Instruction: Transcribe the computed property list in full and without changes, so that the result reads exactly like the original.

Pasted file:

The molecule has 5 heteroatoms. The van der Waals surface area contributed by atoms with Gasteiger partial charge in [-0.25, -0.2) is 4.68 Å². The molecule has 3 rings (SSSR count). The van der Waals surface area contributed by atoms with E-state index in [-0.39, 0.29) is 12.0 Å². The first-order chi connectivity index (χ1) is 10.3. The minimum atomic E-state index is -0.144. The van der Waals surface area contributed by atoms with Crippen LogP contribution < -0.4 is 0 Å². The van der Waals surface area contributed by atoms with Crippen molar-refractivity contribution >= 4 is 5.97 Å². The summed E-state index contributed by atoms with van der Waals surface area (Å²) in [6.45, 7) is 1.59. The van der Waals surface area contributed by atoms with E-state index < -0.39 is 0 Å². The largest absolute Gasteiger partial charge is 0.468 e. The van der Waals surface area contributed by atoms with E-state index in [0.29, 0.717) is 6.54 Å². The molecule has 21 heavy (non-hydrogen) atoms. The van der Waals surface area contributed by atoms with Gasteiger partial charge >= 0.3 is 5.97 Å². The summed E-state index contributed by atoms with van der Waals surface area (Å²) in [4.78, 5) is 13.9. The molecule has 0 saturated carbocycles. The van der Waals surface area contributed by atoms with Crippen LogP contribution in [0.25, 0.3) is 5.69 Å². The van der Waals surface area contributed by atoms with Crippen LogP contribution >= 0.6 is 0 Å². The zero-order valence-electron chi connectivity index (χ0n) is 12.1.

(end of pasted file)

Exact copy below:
The molecule has 5 heteroatoms. The van der Waals surface area contributed by atoms with Gasteiger partial charge in [-0.25, -0.2) is 4.68 Å². The molecule has 3 rings (SSSR count). The van der Waals surface area contributed by atoms with E-state index in [-0.39, 0.29) is 12.0 Å². The first-order chi connectivity index (χ1) is 10.3. The minimum atomic E-state index is -0.144. The van der Waals surface area contributed by atoms with Crippen LogP contribution < -0.4 is 0 Å². The van der Waals surface area contributed by atoms with Crippen molar-refractivity contribution >= 4 is 5.97 Å². The summed E-state index contributed by atoms with van der Waals surface area (Å²) in [6.45, 7) is 1.59. The van der Waals surface area contributed by atoms with E-state index < -0.39 is 0 Å². The largest absolute Gasteiger partial charge is 0.468 e. The van der Waals surface area contributed by atoms with E-state index in [0.29, 0.717) is 6.54 Å². The molecule has 21 heavy (non-hydrogen) atoms. The van der Waals surface area contributed by atoms with Gasteiger partial charge >= 0.3 is 5.97 Å². The summed E-state index contributed by atoms with van der Waals surface area (Å²) in [4.78, 5) is 13.9. The molecule has 0 saturated carbocycles. The van der Waals surface area contributed by atoms with Crippen LogP contribution in [0.25, 0.3) is 5.69 Å². The van der Waals surface area contributed by atoms with Crippen LogP contribution >= 0.6 is 0 Å². The zero-order valence-electron chi connectivity index (χ0n) is 12.1.